Password vulnerabilties in Linux

I DO NOT use my ROOT account's password or I do not use ROOT at all (except for administrative tasks), could the ROOT's password be sniffed EVEN if its NOT in use most of the time? (In other words, IDLE). If ROOT account is left IDLE most of the time, will it be vulnerable for password attacks?

In other words, I change my password under my limited user account every 60-days. But, I dont change the ROOT's password because I do not use it ONLY for emergencies and stuff like that. My question is, will it be OK to just leave ROOT's password UNCHANGED and only change my user password every 60-days???

Hope this is clear.
jslayton01Asked:
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ravenplCommented:
1. Your root pass can only be sniffed while You type it(someone can sniff the network, look at Your keboard, read Your mind, etc). If You suspect someone could, change the password.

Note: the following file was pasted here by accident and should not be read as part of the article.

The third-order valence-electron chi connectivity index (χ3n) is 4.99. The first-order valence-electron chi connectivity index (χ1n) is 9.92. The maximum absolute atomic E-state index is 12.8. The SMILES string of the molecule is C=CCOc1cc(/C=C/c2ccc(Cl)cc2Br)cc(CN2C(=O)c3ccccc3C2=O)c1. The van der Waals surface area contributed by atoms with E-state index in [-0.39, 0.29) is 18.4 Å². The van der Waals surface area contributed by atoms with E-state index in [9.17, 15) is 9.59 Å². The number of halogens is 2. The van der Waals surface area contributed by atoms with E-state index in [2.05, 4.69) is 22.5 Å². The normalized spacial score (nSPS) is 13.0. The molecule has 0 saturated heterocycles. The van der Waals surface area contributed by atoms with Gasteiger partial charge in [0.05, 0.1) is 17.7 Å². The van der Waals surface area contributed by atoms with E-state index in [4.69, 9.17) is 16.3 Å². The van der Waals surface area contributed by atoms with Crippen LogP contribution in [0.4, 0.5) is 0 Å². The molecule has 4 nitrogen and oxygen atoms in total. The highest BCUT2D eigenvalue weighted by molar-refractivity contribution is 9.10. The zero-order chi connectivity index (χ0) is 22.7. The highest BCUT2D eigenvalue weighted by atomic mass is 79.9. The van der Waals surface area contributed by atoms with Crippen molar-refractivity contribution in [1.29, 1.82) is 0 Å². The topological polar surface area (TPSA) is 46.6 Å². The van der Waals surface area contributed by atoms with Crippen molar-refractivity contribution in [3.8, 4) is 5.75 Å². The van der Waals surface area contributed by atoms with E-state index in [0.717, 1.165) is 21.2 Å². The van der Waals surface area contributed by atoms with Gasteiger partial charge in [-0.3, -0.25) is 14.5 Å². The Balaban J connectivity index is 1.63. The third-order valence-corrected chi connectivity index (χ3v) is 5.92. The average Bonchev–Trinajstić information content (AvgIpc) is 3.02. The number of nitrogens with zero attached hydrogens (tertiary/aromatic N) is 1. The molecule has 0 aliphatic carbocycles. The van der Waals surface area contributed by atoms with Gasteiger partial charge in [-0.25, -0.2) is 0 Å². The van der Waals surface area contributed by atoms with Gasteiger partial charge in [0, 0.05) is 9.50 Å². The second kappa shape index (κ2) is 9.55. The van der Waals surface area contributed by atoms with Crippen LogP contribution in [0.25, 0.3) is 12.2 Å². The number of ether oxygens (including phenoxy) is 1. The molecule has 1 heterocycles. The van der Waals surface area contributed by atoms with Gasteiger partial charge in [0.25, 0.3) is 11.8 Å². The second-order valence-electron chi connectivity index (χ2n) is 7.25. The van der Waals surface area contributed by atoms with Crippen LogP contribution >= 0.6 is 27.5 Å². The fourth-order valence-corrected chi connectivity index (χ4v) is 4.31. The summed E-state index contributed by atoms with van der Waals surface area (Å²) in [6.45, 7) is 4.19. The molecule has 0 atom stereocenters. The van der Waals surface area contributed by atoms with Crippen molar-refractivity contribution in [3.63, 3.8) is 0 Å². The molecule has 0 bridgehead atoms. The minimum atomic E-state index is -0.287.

2. The password is stored in /etc/shadow file hashed (one way encryption). If attacker can get the hash, it's easy for him to try guess Your password, hash it and match against Your /etc/shadow hash. In the case someone could have the hash, You should change Your password even You didn't use it one time. Hence reading /etc/shadow requires root privileges in first place(or physical access to the machine).

3. The attacer can try to guess Your password, and try to log in with it (this is most common case for weak passwords). In this case, if You have complicated enought password, You don;t need to change it. Nobody knows, maybe changing it would in fact help the attacker.

I also hope, this is clear ;)

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awoodbySenior Technical AnalystCommented:
The root password can be sniffed if someone is on your network and you log in remotely via plaintext.  So long as you never log in with telnet, ftp and the like as root you're fine.

You CAN log in as root with ssh, it's well encrypted.

In fact, you should NOT be logging in with even your non-root password via telnet if you're concerned with security, once in with that username an intruder can wreak havoc with that as well.

Use ssh, you can get putty for free (windows ssh program) or use native ssh if you're running a real OS :)

--alex
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